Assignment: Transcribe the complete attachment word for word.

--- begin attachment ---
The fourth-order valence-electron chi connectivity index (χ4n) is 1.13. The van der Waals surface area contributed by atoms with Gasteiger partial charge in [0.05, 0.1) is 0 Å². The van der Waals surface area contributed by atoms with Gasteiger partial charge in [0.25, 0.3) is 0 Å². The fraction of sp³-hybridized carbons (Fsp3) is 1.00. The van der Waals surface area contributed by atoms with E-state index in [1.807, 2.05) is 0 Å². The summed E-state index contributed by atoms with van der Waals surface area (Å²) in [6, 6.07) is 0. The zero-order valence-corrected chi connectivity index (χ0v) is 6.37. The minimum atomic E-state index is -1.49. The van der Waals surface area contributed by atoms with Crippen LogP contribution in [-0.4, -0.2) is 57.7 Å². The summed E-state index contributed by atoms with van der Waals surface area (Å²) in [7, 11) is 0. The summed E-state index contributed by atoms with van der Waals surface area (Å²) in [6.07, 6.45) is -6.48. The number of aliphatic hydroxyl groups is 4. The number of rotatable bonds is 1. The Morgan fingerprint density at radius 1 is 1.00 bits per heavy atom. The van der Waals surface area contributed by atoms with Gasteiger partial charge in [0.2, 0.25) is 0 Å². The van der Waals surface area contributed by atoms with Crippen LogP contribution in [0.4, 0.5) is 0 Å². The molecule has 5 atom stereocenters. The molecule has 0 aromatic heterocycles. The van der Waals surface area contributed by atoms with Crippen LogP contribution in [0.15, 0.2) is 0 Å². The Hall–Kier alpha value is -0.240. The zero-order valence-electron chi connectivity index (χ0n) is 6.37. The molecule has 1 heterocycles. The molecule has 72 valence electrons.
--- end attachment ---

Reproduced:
The fourth-order valence-electron chi connectivity index (χ4n) is 1.13. The van der Waals surface area contributed by atoms with Gasteiger partial charge in [0.05, 0.1) is 0 Å². The van der Waals surface area contributed by atoms with Gasteiger partial charge in [0.25, 0.3) is 0 Å². The fraction of sp³-hybridized carbons (Fsp3) is 1.00. The van der Waals surface area contributed by atoms with E-state index in [1.807, 2.05) is 0 Å². The summed E-state index contributed by atoms with van der Waals surface area (Å²) in [6, 6.07) is 0. The zero-order valence-corrected chi connectivity index (χ0v) is 6.37. The minimum atomic E-state index is -1.49. The van der Waals surface area contributed by atoms with Crippen LogP contribution in [-0.4, -0.2) is 57.7 Å². The summed E-state index contributed by atoms with van der Waals surface area (Å²) in [7, 11) is 0. The summed E-state index contributed by atoms with van der Waals surface area (Å²) in [6.07, 6.45) is -6.48. The number of aliphatic hydroxyl groups is 4. The number of rotatable bonds is 1. The Morgan fingerprint density at radius 1 is 1.00 bits per heavy atom. The van der Waals surface area contributed by atoms with Gasteiger partial charge in [0.2, 0.25) is 0 Å². The van der Waals surface area contributed by atoms with Crippen LogP contribution in [0.4, 0.5) is 0 Å². The molecule has 5 atom stereocenters. The molecule has 0 aromatic heterocycles. The van der Waals surface area contributed by atoms with Crippen LogP contribution in [0.15, 0.2) is 0 Å². The Hall–Kier alpha value is -0.240. The zero-order valence-electron chi connectivity index (χ0n) is 6.37. The molecule has 1 heterocycles. The molecule has 72 valence electrons.